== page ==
EAPs also reduce organizational stress because they provide a way for front line managers to forward employee problems to those who are more prepared to handle them. Virtually all EAPs provide a self-referral in which an employee requests services directly for themselves. Overall organizational stress, however, is greatly reduced when front line managers can connect employees to the right resources.
Formal and Informal Referrals
In an informal referral, a supervisor (or other party) who observes problematic employee behavior casually suggests to an employee that services are available from the EAP. However, the most powerful tool for front line managers is the formal referral. A formal referral occurs when serious personal concerns have invaded the workplace, and the supervisor requires the employee to utilize EAP services as a condition of ongoing employment.
A formal referral pathway reduces organizational stress by providing front line managers a way to help employees without becoming personally involved in the problem. It also reduces stress by giving struggling employees a safe environment to recover without fear of retaliation or embarrassment. Most EAP services are bound by strict confidentiality rules, and referring organizations are generally not privy to the specifics of the issues affecting the referred employee.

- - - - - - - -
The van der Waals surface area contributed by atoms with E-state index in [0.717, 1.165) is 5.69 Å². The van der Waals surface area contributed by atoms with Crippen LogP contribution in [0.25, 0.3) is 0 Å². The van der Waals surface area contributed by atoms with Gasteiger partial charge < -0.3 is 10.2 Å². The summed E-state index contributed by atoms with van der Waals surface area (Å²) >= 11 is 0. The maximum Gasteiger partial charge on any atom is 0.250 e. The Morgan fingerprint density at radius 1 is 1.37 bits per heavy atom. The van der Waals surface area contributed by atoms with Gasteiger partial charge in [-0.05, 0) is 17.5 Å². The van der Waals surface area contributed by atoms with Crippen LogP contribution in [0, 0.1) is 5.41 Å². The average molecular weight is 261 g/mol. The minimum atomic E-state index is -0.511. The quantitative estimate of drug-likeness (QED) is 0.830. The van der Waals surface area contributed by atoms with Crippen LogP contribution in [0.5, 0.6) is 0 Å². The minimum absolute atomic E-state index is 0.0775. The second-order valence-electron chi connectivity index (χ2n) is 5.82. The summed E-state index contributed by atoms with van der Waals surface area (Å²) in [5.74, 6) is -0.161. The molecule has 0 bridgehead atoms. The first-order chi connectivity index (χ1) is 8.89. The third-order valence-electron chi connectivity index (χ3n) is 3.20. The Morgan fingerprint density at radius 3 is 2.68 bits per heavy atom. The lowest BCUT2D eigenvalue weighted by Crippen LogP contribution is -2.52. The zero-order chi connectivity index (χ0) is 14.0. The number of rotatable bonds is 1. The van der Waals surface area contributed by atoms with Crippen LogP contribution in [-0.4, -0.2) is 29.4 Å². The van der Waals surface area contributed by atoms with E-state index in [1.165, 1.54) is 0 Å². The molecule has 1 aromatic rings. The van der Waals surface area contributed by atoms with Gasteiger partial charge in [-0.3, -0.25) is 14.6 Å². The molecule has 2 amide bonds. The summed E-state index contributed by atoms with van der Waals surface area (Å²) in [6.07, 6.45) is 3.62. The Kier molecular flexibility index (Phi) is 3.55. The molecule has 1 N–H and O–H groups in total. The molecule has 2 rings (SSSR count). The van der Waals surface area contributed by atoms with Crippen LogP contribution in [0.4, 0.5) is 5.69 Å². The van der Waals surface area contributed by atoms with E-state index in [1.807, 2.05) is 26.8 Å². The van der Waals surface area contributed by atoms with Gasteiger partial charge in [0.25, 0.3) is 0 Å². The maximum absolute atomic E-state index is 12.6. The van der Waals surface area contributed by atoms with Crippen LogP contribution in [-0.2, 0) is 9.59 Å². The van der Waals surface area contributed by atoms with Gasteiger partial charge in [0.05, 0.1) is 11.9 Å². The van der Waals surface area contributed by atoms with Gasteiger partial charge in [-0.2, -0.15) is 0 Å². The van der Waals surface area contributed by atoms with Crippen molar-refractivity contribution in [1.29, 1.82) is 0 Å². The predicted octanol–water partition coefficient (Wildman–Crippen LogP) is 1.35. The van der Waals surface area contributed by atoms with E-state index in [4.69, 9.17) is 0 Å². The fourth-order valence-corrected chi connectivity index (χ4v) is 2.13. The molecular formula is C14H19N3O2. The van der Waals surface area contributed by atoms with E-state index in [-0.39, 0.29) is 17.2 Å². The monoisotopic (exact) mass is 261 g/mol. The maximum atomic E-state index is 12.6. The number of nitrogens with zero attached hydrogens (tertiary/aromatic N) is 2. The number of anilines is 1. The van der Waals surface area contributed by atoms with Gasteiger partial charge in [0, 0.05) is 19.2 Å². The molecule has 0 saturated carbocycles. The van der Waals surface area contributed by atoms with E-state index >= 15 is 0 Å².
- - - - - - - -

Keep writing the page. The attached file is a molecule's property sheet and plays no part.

Employee Assistance Programs (EAPs) are employer-provided services that connecting employees to the right resources to help face situations such as addiction, financial instability, or legal issues. EAP resources can be accessed in a number of ways including a self-referral, an informal referral, or a formal referral.
Formal EAP referrals are a particularly powerful tool for front line supervisors. They can mandate EAP engagement for employees whose behavior or performance is adversely affecting the workplace. EAPs are confidential, and this confidentiality allows struggling employees to offload stress in a healthy, outside-the-workplace setting.
To unlock this lesson you must be a Study.com Member.
Create your account
Register to view this lesson
Unlock Your Education
See for yourself why 30 million people use Study.com
Become a Study.com member and start learning now.Become a Member
Already a member? Log InBack